Snowpack stability is a local property of the snowpack describing the propensity of a snow-covered slope to avalanche (Reuter and Schweizer, 2018). Snowpack stability is described using four classes: very poor, poor, fair, and good.
1. Depending on the avalanche type, snowpack stability is described by:
- Failure initiation, crack propagation and slab tensile support (slab avalanche) (Reuter and Schweizer, 2018)
- Loss of strength/bonding (loose-snow avalanche) (e.g., McClung and Schaerer, 2006)
- Loss of basal friction and slab tensile and/or compressive support (glide-snow avalanche) (e.g., Bartelt et al., 2012).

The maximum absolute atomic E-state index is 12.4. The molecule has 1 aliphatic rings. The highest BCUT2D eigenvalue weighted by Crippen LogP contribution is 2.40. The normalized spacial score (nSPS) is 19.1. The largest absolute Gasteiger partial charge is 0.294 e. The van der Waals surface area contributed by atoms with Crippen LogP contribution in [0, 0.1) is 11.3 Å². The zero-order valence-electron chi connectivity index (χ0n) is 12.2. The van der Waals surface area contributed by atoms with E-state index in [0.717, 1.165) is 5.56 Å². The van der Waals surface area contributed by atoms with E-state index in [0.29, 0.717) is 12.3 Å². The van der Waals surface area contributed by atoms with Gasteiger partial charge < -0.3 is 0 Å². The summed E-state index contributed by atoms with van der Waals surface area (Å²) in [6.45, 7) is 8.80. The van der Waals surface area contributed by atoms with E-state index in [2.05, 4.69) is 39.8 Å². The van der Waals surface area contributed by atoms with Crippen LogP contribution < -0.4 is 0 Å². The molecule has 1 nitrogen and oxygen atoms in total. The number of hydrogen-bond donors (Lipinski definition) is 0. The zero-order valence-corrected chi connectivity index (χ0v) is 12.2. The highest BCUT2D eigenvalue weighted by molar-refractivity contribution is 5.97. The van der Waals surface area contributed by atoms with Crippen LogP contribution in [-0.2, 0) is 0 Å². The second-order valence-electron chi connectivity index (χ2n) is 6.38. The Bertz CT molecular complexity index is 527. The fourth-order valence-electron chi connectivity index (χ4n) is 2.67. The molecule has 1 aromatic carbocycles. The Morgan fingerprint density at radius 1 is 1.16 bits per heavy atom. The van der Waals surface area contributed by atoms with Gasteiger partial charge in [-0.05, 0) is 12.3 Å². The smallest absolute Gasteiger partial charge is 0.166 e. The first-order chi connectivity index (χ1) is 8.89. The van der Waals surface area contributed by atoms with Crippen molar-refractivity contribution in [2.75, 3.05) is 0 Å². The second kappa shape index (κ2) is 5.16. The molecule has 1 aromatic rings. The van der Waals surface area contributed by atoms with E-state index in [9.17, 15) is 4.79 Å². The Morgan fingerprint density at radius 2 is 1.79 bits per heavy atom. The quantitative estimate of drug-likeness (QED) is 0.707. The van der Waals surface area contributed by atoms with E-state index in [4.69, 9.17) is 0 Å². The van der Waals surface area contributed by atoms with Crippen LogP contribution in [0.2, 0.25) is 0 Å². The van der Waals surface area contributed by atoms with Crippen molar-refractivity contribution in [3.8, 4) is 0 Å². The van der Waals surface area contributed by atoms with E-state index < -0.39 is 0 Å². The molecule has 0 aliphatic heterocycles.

2. Snowpack stability is inversely related to the probability of avalanche release. Snowpack stability describes the snowpack to fail given a specific trigger (Statham et al., 2018), as for instance a person skiing a slope. Table 1 shows the relation between snowpack stability and how easy it is to trigger an avalanche.
3. The term local refers to a point which ranges in size from a potential trigger location or stability test to a starting zone.
4. All snowpack stability assessments may refer to either future (forecast) or present (nowcast) based on observations or models. E.g., if the snowpack in a release area is considered fair today, and until tomorrow a layer of new snow is expected, the stability of tomorrows snowpack including the new snow layer needs to be assessed. Likely, it has changed to poor or even very poor by that time.